Hawaii & Alaska
The Alaska State Capitol / (Peter Segall / Juneau Empire File)

AK - Alaska seeking a 404 redirect for wetlands development

State wants to take over permitting control from feds, but costs and murky legal questions linger. State regulators say the move will allow more flexibility that will benefit both businesses and the environment in “Alaska’s unique conditions,” however, some senators expressed skepticism over efforts to take over what are known as “Clean Water Act Section 404” permits.

A massive change in Alaska’s development rules, where the state rather than the federal government decides if companies can dredge and fill wetlands and waterways for projects, is facing something of a “404” glitch that has nothing to do with a broken website (although the state’s FAQ page for the topic is indeed blank).

State regulators say that taking over what are known as “Clean Water Act Section 404” permits will allow more flexibility that benefits both businesses and the environment in “Alaska’s unique conditions.” Most construction, resource and community development projects require such 404 permits, and regulators hope the state could take over up to 75% of them beginning in 2024.

But since almost every other state is opting against such control, the question is if Gov. Mike Dunleavy’s administration is pitching only the positive aspects while ignoring the drawbacks — such as $5 million in annual costs and murky rules that allow the federal government to retain the ability to overrule the state’s decisions.

A detailed overview of Alaska’s possible takeover has been presented to legislators this session, based on a feasibility study the state Department of Environmental Conservation was asked during last year’s session to conduct. The 404 permits involving projects where dredged or fill material is discharged into what are officially classified as “Waters of the United States” are currently issued by the U.S. Army Corps of Engineers, which considers about 775 cases annually in the state.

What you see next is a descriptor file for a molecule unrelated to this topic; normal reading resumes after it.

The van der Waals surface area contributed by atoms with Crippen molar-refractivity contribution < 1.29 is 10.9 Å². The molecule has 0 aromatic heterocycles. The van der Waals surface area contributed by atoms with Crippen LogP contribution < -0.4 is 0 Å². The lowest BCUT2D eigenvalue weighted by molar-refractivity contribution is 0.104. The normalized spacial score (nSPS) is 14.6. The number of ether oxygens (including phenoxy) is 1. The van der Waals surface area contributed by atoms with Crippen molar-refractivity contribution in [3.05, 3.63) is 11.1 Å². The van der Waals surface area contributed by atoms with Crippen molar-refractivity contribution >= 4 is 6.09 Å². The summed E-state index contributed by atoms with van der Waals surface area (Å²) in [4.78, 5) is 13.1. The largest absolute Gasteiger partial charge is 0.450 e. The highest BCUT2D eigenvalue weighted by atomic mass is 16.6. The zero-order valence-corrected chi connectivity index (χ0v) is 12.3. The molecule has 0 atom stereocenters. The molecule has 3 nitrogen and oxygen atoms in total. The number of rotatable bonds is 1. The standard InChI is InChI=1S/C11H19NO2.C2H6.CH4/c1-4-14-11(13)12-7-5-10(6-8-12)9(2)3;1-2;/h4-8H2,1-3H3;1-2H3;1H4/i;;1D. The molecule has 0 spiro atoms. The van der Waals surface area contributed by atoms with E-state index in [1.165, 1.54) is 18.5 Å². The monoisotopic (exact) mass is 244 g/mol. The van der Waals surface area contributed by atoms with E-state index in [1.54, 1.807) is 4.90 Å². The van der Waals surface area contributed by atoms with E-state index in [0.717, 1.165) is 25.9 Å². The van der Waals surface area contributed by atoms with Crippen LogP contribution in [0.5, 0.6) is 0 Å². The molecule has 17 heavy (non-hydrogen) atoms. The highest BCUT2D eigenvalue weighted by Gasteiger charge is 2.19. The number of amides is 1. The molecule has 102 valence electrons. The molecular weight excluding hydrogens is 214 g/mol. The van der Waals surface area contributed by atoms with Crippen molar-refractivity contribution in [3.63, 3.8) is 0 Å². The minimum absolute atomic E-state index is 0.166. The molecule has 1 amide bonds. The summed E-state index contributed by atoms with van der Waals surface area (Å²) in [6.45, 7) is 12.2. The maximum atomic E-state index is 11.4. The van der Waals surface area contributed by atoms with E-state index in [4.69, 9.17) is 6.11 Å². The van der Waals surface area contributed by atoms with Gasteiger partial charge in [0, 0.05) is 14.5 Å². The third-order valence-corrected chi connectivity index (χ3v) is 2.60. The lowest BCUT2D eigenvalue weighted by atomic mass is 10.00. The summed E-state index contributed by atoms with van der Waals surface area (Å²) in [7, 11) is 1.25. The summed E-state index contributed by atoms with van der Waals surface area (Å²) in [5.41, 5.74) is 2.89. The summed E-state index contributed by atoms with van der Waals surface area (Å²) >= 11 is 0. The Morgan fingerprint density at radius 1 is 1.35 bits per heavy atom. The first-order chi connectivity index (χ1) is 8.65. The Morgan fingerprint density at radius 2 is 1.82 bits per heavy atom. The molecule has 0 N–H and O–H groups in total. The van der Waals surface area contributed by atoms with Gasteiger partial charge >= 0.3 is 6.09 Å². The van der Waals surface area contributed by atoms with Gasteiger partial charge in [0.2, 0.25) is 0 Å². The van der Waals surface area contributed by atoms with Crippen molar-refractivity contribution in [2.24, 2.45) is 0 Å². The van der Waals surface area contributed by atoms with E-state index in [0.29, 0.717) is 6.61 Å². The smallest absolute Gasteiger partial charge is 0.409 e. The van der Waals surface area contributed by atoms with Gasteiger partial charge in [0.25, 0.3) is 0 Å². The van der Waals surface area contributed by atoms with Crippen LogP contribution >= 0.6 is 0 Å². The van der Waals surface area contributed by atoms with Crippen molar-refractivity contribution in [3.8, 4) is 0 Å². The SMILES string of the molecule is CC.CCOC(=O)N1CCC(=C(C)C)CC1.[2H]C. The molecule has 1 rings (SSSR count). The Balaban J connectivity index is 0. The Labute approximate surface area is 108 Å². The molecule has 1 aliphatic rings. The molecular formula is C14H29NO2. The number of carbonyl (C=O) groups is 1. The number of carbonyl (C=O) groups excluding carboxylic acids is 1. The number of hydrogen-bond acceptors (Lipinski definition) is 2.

Shannon Miller, the DEC’s program manager, told the Senate Resources Committee last Monday that Alaska has two-thirds of the country’s wetlands, with 174 million acres representing 43% of Alaska’s surface area. Such terrain includes tundra, permafrost, marshes and bogs. Less than 0.1% have been developed to date.

“We need to be able to focus in on a program that is written and built for Alaska,” Miller said.

The federal government would retain authority for permits affecting oceans, tidally influenced wetlands, and navigable rivers and lakes.

Such a takeover was approved by the Legislature in 2013, but abandoned after oil prices plummeted.

Dunleavy is requesting nearly $5 million in next year’s budget to begin implementing the takeover, and expects it will cost about that much for 32 employees to administer the program annually. The Army Corps in Alaska has about 50 regulators and an $8.5 million annual budget for wetlands permitting.

State DEC officials said they plan to submit an application for the takeover to the U.S. Environmental Protection Agency at the beginning of 2025 in the hope of getting approval later that year.

While a primary intent of state control is streamlining the permitting process compared to the EPA, DEC Commissioner Jason Brune said state regulations would need to be at least as strong as the federal agency’s — but could be adapted so they are more suited to Alaska’s geography.

“Permittees are required to compensate for unavoidable impacts to wetlands,” he wrote in an introduction in the feasibility study. “We will have the opportunity to provide compensatory mitigation options that are presently not utilized and veer from the federal focus of restoring damaged wetlands, creating new wetlands, or putting lands into perpetual conservation easements as their primary mitigation options.”

Nearly 90% of Alaska’s wetlands already have protected status and there are few in need of restoration, Brune noted.

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